Pro-tech-tion : Here’s what you should know before looking at another screen
Eyes are rudimentary tools through which we experience this beautiful world. They are absolutely necessary for our day to day activities. So its only pragmatic for us to look after them. In this tech-filled world where screens are absolutely everywhere, our eyes go through some serious wear and tear. Freaking fridges have screens now, watches do too.
They are absolutely everywhere.
A common work day in the modern world involves looking at a computer for hours on end. And with computers and digital devices certainly in our future, its time to find a solution to the many harms that the HEV (high-energy visible) rays cause to our eyes. The biggest culprit is Blue light. A part of the visible spectrum of light.
Most of my article will be focused on screen time during the dark hours as that’s where the problem lies in most cases. Lets face it, there isn’t much this article can do make the corporate big guys change their minds and use e-ink screens or something. Offices have loads of screens and it will stay that way. It’s what happens after the office doors close that is causing most of the damage.
“During the day, computer screens look good—they’re designed to look like the sun. But, at 9PM, 10PM, or 3AM, you probably shouldn’t be looking at the sun.”
Our bodies are designed to work during the day and rest during the night. So it naturally secretes a hormone called melatonin, which is supposed to make you sleepy. Melatonin secretion directly correlates with your surroundings. It depends on what your eyes are seeing. After all, it won’t be good if we feel sleepy in bright sunlight, would it? Here’s where blue light comes in.
Exposure to blue light during night hours confuses your brain on what time of day it is. Repeated exposure makes your brain think it isn’t quiet night yet and this leads to delayed release of melatonin which delays and in turn reduces the quality of, your sleep; affecting your productivity, cognitive performance and overall health. Besides messing with your biological clock, extensive screen on-time can lead to myopia (nearsightedness), eye strain, dryness, pupil-redness, headaches etc.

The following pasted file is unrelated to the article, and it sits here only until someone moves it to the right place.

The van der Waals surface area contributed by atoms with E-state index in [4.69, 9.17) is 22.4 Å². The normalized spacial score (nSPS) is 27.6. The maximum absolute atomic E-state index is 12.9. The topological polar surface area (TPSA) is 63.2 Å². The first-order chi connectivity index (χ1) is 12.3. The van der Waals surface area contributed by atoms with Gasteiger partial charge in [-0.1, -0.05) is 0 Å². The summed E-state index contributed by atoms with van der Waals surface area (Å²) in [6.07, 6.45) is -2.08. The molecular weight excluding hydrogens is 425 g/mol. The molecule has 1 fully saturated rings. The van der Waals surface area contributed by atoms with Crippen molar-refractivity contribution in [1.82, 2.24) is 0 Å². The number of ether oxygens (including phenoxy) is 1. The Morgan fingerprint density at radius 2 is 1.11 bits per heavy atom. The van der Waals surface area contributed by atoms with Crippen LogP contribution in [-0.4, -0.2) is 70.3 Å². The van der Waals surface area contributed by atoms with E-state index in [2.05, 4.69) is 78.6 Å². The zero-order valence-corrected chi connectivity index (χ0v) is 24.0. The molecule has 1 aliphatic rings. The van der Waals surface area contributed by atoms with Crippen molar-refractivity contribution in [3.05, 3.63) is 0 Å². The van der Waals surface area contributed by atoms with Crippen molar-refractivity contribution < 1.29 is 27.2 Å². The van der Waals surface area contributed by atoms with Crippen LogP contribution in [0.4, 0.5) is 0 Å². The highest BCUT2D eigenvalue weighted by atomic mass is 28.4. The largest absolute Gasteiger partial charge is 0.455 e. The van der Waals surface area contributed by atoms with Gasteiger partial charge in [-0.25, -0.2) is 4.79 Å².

So what exactly do you do to protect your eyes from this blue light during night hours?
1. F.lux ( for desktop PC’s)
I have been using this software for quite some time now. It warms your screen colors up after sunset and resets them on sunset, when its okay to view blue light. All this happens seamlessly in the back as F.lux identifies your location and sets the sunset and sunrise times. You can tweak settings such as location, intensity of light and the transition speed from normal to F.lux colors.
You can even turn it off at times you are doing color sensitive work, something I found necessary. But do remember to turn it back on. The transition makes everything smoother, but if you were to suddenly turn it off, you will see just how much blue light it covers up. You just need to install it and let it do its thing. It’ll start with windows. Doesn’t hamper or interrupt anything. It’s a brilliant software and its free. Their website has a research section, which I think everybody should check out. It’s at : https://justgetflux.com/research.html
2.Twilight ( for Android Phones)
Umm yes, flux does have a mobile version. But it’s not complete and requires root. So I use this instead. I usually take a stroll around the internet on my tablet at night and this app has become a regular companion. It offers similar functionality with increased detail such as being able to set up different profiles and changing the values more intricately.
It’s a screen filter which does affect performance. But I think it’s worth the trade-off. Twilight is also research driven just like F.lux. Great app. If for some reason, you don’t like it, there is no need to worry. There are so many alternatives to choose from.
3. Reduce screen on time
Yes yes. I know it’s difficult. But hear me out on this one. There are a few exercises which will exercise your eye muscles. The most common and recommended one is something called the “20-20-20” rule. For every 20 minutes of screen on time, look away and focus on something at least 20 feet away for 20 seconds.
Your eyes relax when you focus on something far away. Besides this, blink often to keep your eyes moisturized and try your best to not use electrical devices late at night. All these habits will slightly reduce screen on time but will lead to significant benefits in the long run. Get sufficient sleep and eat right. You should be fine and so should your eyes.
Ladies and Gentlemen take these steps for a better experience of life.
Now. Your eyes will thank you later.